In a world increasingly characterized by digital economies and disruption, every market disturbance exponentially widens the business agility gap between the less digitally evolved and those companies that have demonstrated innovation leadership through digital transformation. For those that are not transforming with urgency, the negative consequences will become compounded to the point of being untenable.
Analytics and the Industrial IoT (Internet of Things) are cornerstone competencies for digital transformation, and industrial innovators are harnessing them to accelerate their competitive differentiation. However, for many industrial companies, scalability challenges with these competencies are still limiting broader adoption, particularly by operational users. Most of the issues are organizational and cultural, though they are often viewed as technological challenges, put forward as limitations around data management, lack of skill sets and work cohesion, unexpected cost, and desire to avoid software-driven organizational upheaval.
Given that industrial digital transformation is so necessary to remain viable and competitive, why are mistakes, false starts, and dead-end investments with analytics and Industrial IoT all too common? How is it that innovation leaders avoid these challenges? This paper will outline where and why many companies go off track when thinking about digital transformation strategies, with a focus on analytics and Industrial IoT. Additionally, it will highlight the six key characteristics innovators embody that enable them to sidestep these challenges. Finally, the paper will present a starting point for how to begin to effectively implement digital transformation using analytics and Industrial IoT.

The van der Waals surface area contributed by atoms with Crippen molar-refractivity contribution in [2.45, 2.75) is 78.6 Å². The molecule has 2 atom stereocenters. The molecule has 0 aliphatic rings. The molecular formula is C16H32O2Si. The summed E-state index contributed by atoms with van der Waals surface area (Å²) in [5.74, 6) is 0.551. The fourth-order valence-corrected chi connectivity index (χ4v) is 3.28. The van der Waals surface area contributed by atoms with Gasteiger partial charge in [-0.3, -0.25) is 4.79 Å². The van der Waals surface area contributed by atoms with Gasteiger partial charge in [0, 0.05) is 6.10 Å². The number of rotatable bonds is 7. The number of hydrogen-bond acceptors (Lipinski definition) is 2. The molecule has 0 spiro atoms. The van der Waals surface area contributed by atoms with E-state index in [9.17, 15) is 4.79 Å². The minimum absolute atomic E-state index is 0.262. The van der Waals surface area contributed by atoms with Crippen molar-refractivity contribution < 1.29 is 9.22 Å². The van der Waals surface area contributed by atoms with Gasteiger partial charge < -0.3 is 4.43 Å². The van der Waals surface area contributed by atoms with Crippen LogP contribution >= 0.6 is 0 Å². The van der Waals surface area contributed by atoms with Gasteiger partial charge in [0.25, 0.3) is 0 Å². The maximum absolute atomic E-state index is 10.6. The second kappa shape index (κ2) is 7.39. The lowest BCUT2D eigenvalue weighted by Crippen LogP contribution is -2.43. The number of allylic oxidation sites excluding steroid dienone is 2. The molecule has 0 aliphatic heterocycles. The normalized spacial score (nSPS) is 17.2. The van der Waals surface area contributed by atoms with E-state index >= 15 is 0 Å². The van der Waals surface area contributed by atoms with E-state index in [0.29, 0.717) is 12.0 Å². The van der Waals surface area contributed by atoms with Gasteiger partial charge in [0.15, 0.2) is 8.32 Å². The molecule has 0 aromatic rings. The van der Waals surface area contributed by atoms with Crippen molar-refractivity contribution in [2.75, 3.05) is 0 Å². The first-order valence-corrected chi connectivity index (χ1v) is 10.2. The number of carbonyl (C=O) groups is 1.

Mistaking Digital Transformation as a Technology Pursuit
Although monumental resources and investment have been applied to digital transformation, the effort has not equaled success. Data is still hard to access, organize, and use. Leaders struggle to understand how to connect strategy to execution. Workforce and organizational culture barriers remain. Return on investment is difficult to demonstrate, leading to an endless cycle of vendor testing. Where investments are made, use cases often don’t scale as anticipated. These issues are compounded by the realization that what works for one use case often doesn’t translate to others that seem similar on the surface.
As demonstrated in the visual above, digital transformation presents many possibilities and starting points – plant floor, supply chain, engineering, smart services and products, etc. The opportunities often require a range of disruption to traditional ways of operating, from the potential for massive revamping of business and work processes to completely new models for customer engagement.
Making sense of these myriad opportunities requires some means to filter decision making on which path(s) to take, why, and in what order. As organizations contemplate the breadth of these opportunities, a natural line of thinking arises: a technology or set of technologies (e.g., platform) can be identified and purchased to drive all or most aspects of change.
As a result, conversations become technology centric. Digital transformation turns into the pursuit of the silver-bullet solution or a proof-of-concept of the latest-and-greatest technology. Striving to get a potentially high-risk decision right, organizations look to compare solution techniques, tools, and technology architectures in “apples-to-apples” ways, even when that’s not possible.
ARC Advisory Group clients can view the complete report at ARC Client Portal
If you would like to buy this report or obtain information about how to become a client, please Contact Us
Keywords: Digital Transformation, Analytics, Machine Learning in Manufacturing, Artificial Intelligence in Manufacturing, Quality in Manufacturing, Industrial IoT (Internet of Things), Operational Excellence, Competitive Excellence, Digital Strategy, ARC Advisory Group.